86 Fordham L. Rev. Online 1 (2018)

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                     STANDING TO KNEEL:
     ANALYZING NFL PLAYERS' FREEDOM TO
          PROTEST DURING THE PLAYING OF
               THE U.S. NATIONAL ANTHEM


                              Marc  Edelman*


   On  September  22, 2017, U.S.  President Donald  Trump   held a campaign
rally in Huntsville, Alabama, where  he suggested  that the National Football
League  (NFL)   should  fire all players who politically protest during the
playing  of the U.S. national  anthem  (the national anthem).1   President
Trump   then followed  his statements  with  a series of tweets in which  he
declared that, if the NFL continued to allow its players to protest during the
national  anthem,  the  U.S.  government   should  take  away   the league's
massive  tax breaks.2


* Professor Marc Edelman (Marc@MarcEdelman.com) is a tenured Professor of Law at the
Zicklin School of Business, Baruch College, City University of New York. He is also an
adjunct professor at Fordham University School of Law and a columnist for Forbes
SportsMoney. Professor Edelman advises numerous businesses on legal issues related to
antitrust, gaming, intellectual property, and sports law.

    1. Julie Hirschfeld Davis & Jonathan Martin, At Alabama Rally, Trump Toggles
Between Republican Loyalists, N.Y. TIMES (Sept. 22, 2017), https://www.nytimes.com/
2017/09/22/us/politics/trump-luther-strange-alabama.html  [https://perma.cc/9Y43-Q8M3];
see also Mark Maske, NFL Owners Could Change Anthem Policy Next Season If Protests
Continue, WASH.   POST   (Nov. 21,  2017),  https://www.washingtonpost.com/news/
sports/wp/2017/11/21/nfl-owners-weighing-change-to-anthem-policy-for-next-season-if-
protests-continue [https://perma.cc/AJ56-HSRY] (noting that President Trump specifically
stated during his speech that NFL owners should fire any player who protested during the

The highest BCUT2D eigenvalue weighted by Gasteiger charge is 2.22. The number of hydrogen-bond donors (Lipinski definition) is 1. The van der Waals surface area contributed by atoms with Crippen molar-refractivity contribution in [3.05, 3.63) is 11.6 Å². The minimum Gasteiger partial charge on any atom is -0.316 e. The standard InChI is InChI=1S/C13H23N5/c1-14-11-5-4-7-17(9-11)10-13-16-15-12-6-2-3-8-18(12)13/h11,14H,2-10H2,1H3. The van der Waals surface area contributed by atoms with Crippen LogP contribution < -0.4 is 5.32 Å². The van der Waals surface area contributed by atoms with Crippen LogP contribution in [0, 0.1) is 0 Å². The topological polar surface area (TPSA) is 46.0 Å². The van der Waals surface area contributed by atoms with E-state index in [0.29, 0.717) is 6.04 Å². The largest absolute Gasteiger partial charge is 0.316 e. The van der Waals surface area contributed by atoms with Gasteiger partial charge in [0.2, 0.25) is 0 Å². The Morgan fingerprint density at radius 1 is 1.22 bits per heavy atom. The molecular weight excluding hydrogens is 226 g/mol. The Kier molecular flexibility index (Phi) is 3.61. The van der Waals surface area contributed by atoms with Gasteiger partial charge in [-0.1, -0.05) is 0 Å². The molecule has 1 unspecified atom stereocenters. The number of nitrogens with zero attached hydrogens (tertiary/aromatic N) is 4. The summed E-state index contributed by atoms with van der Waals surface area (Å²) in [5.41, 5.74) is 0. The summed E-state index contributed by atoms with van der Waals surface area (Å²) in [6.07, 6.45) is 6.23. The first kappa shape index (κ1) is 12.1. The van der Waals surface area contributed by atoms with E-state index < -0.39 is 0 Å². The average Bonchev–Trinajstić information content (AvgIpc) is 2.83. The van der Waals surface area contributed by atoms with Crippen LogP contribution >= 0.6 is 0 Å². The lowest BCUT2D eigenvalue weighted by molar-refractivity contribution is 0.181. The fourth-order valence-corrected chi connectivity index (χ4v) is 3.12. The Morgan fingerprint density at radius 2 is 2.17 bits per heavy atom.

anthem, and referred to a protesting player as a being a son of a bitch). See generally
Jenna Johnson, 'I Love Alabama-It's Special': At Rally for Sen. Luther Strange, Trump
Vents  Frustrations in  Rambling   Speech,  WASH.   POST   (Sept. 23,  2017),
https://www.washingtonpost.com/news/post-politics/wp/2017/09/23/i-love-alabama-its-
special-at-rally-for-sen-luther-strange-trump-vents-frustrations-in-rambling-speech
[http://perma.cc/C23E-D3ZM] (noting the city of President Trump's speech as Huntsville,
Alabama).
    2. Ylan Mui, Trump Threatens to End NFL's 'Massive Tax Breaks' but His Tax Plan
Would Be Great for Sports Teams, CNBC (Oct. 10, 2017, 2:56 PM), https://www.cnbc.com/
2017/10/10/trump-threatens-to-end-nfls-massive-tax-cuts-but-theres-a-huge-one-in-his-tax-
plan.html [https://perma.cc/92M9-BE9M]; see also Maske, supra note 1. Subsequent to
these tweets, the White House clarified that when President Trump referenced massive tax
breaks, he was actually referring to public subsidies for sports stadiums. Tracy Jan, Did
Trump's Tweet Make It Safer for NFL Players to Kneel for the Anthem?, WASH. POST (Oct.
15, 2017), https://www.washingtonpost.com/business/economy/did-trumps-tweet-make-it-
safer-for-nfl-players-to-kneel-for-the-anthem/2017/10/15/d99f20ca-af44-1 1e7-a908-
a3470754bbb9_story.html [https://perma.cc/PWM4-2FJN]; cf Marc Edelman, Sports and
the City: How to Curb Professional Sports Teams' Demands for Free Public Stadiums, 6


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